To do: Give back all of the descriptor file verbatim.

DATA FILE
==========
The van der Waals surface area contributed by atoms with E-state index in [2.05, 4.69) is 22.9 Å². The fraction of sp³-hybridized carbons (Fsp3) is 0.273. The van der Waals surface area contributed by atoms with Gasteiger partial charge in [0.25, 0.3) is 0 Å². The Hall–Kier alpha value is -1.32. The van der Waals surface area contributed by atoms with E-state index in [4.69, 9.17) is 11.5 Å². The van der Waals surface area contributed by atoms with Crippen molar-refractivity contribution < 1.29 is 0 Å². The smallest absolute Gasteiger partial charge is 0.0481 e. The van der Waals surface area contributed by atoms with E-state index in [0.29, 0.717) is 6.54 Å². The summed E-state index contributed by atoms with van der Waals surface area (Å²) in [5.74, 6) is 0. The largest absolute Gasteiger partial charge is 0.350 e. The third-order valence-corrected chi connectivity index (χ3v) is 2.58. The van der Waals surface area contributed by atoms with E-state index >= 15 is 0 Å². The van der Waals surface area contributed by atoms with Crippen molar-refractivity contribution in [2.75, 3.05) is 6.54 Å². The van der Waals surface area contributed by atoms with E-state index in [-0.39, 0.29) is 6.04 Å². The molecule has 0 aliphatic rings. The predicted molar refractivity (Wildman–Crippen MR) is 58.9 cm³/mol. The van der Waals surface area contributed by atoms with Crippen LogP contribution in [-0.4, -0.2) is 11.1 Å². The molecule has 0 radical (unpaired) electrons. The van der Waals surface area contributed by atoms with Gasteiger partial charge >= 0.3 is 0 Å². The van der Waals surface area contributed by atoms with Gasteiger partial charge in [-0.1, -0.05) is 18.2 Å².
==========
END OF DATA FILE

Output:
The van der Waals surface area contributed by atoms with E-state index in [2.05, 4.69) is 22.9 Å². The fraction of sp³-hybridized carbons (Fsp3) is 0.273. The van der Waals surface area contributed by atoms with Gasteiger partial charge in [0.25, 0.3) is 0 Å². The Hall–Kier alpha value is -1.32. The van der Waals surface area contributed by atoms with E-state index in [4.69, 9.17) is 11.5 Å². The van der Waals surface area contributed by atoms with Crippen molar-refractivity contribution < 1.29 is 0 Å². The smallest absolute Gasteiger partial charge is 0.0481 e. The van der Waals surface area contributed by atoms with E-state index in [0.29, 0.717) is 6.54 Å². The summed E-state index contributed by atoms with van der Waals surface area (Å²) in [5.74, 6) is 0. The largest absolute Gasteiger partial charge is 0.350 e. The third-order valence-corrected chi connectivity index (χ3v) is 2.58. The van der Waals surface area contributed by atoms with E-state index >= 15 is 0 Å². The van der Waals surface area contributed by atoms with Crippen molar-refractivity contribution in [2.75, 3.05) is 6.54 Å². The van der Waals surface area contributed by atoms with E-state index in [-0.39, 0.29) is 6.04 Å². The molecule has 0 aliphatic rings. The predicted molar refractivity (Wildman–Crippen MR) is 58.9 cm³/mol. The van der Waals surface area contributed by atoms with Crippen LogP contribution in [-0.4, -0.2) is 11.1 Å². The molecule has 0 radical (unpaired) electrons. The van der Waals surface area contributed by atoms with Gasteiger partial charge >= 0.3 is 0 Å². The van der Waals surface area contributed by atoms with Gasteiger partial charge in [-0.1, -0.05) is 18.2 Å².